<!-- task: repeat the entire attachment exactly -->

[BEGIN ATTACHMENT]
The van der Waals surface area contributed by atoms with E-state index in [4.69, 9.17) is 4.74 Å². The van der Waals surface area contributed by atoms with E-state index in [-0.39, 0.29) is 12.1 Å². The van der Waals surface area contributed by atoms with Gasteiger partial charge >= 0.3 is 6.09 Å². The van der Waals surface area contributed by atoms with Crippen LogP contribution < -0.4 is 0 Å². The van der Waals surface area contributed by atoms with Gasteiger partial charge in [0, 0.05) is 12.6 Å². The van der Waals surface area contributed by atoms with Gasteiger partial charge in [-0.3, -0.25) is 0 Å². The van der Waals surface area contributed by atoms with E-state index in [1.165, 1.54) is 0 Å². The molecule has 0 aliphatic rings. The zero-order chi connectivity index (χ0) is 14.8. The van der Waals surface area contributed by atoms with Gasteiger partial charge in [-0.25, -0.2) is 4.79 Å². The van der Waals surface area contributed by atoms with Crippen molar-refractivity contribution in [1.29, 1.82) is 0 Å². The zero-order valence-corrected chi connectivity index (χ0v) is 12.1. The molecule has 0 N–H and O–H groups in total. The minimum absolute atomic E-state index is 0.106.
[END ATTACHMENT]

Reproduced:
The van der Waals surface area contributed by atoms with E-state index in [4.69, 9.17) is 4.74 Å². The van der Waals surface area contributed by atoms with E-state index in [-0.39, 0.29) is 12.1 Å². The van der Waals surface area contributed by atoms with Gasteiger partial charge >= 0.3 is 6.09 Å². The van der Waals surface area contributed by atoms with Crippen LogP contribution < -0.4 is 0 Å². The van der Waals surface area contributed by atoms with Gasteiger partial charge in [0, 0.05) is 12.6 Å². The van der Waals surface area contributed by atoms with Gasteiger partial charge in [-0.3, -0.25) is 0 Å². The van der Waals surface area contributed by atoms with E-state index in [1.165, 1.54) is 0 Å². The molecule has 0 aliphatic rings. The zero-order chi connectivity index (χ0) is 14.8. The van der Waals surface area contributed by atoms with Gasteiger partial charge in [-0.25, -0.2) is 4.79 Å². The van der Waals surface area contributed by atoms with Crippen molar-refractivity contribution in [1.29, 1.82) is 0 Å². The zero-order valence-corrected chi connectivity index (χ0v) is 12.1. The molecule has 0 N–H and O–H groups in total. The minimum absolute atomic E-state index is 0.106.